Several neighborhoods are changing significantly along ethnic and
racial lines, the 2010 census reveals, according to news reports. In
Bedford Stuyvesant, for example, the population is only 60 percent black, the
New York Times reported, down from 75 percent in 2000. And in the older Bedford section, blacks have
become a minority for the first time in 50 years.
director of the Center for Urban Research at the Graduate Center of
the City University of New York, attributes the change in the neighborhood to the fall in
the crime rate and improvement of subway conditions.
An area of the neighborhood that was featured in the 1989 Spike Lee film “Do the Right Thing”
about racial tension now offers Zagat-rated restaurants. John Flateau, a professor of public administration at Medgar Evers College, said that some of the changeover is due to to black homeowners moving
to the South and others were having difficulty with the high price of
living in New York. But he said he worried that the result would be a
“major drain on Bed-Stuy’s social and economic capital.”
Similarly in Manhattan, the sharp differences between the Upper East
Side, historically predominantly white, and Harlem, historically more
diverse, have become less distinct, DNAinfo reported. The Upper East
Side’s white population has decreased buy around 2,000, while the
Latino and Asian population has grown by 17.5 and 14 percent. At the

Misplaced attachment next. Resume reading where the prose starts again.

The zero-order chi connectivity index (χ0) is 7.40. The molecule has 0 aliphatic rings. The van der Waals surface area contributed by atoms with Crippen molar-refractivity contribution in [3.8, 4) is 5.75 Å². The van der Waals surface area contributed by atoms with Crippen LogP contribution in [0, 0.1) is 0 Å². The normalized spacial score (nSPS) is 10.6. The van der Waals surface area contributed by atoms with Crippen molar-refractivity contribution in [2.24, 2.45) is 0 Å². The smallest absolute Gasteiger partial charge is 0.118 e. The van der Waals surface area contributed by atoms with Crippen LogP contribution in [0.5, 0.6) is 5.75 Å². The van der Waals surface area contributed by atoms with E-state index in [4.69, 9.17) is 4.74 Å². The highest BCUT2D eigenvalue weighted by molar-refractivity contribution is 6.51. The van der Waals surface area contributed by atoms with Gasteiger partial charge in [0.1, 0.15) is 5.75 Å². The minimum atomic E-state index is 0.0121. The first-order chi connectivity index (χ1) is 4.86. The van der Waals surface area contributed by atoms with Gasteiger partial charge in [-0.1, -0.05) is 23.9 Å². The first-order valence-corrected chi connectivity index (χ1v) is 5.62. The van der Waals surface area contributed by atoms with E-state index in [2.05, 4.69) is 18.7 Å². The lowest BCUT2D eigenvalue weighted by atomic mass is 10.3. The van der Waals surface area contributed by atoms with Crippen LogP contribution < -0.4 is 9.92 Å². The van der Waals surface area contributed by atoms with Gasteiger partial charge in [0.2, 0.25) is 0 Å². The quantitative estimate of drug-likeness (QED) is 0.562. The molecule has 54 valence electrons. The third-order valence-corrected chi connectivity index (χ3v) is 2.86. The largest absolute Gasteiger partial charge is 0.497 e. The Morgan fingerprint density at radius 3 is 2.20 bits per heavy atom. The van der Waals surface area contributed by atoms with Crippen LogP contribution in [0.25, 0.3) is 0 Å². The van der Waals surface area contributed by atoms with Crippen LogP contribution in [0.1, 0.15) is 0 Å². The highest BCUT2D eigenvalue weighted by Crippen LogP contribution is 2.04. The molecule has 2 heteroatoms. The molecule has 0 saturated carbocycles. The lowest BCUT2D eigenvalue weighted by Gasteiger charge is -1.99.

same time time, there has been a 55 percent increased in the white
population to the north of 96th Street. Steven Romalewski, of the
Center for Urban Research at the CUNY Graduate Center, said the change
was due to real estate pressure, as rents up on the Upper East Side
and more affordable housing was more available uptown.
Meanwhile, Chinatown is no longer the Chinese Center in the city that it
was, the Daily News reported. Sunset Park and Flushing now have
larger Chinese populations than Chinatown, growing by 71 percent and 93 percent since 200, respectively.
One resident of Sunset Park said the houses in Chinatown were too
small and expensive. The median rent for an apartment in the vicinity
of Chinatown has spiked 30 percent from 2005 to 2009, according to
the non-profit Asian Americans for Equality. At the same time hundreds
of cheap Chinatown units have been removed from rent regulation due to
loopholes in the housing law, while market rents in the neighborhood have
grown astronomically, driven by the construction of luxury apartments.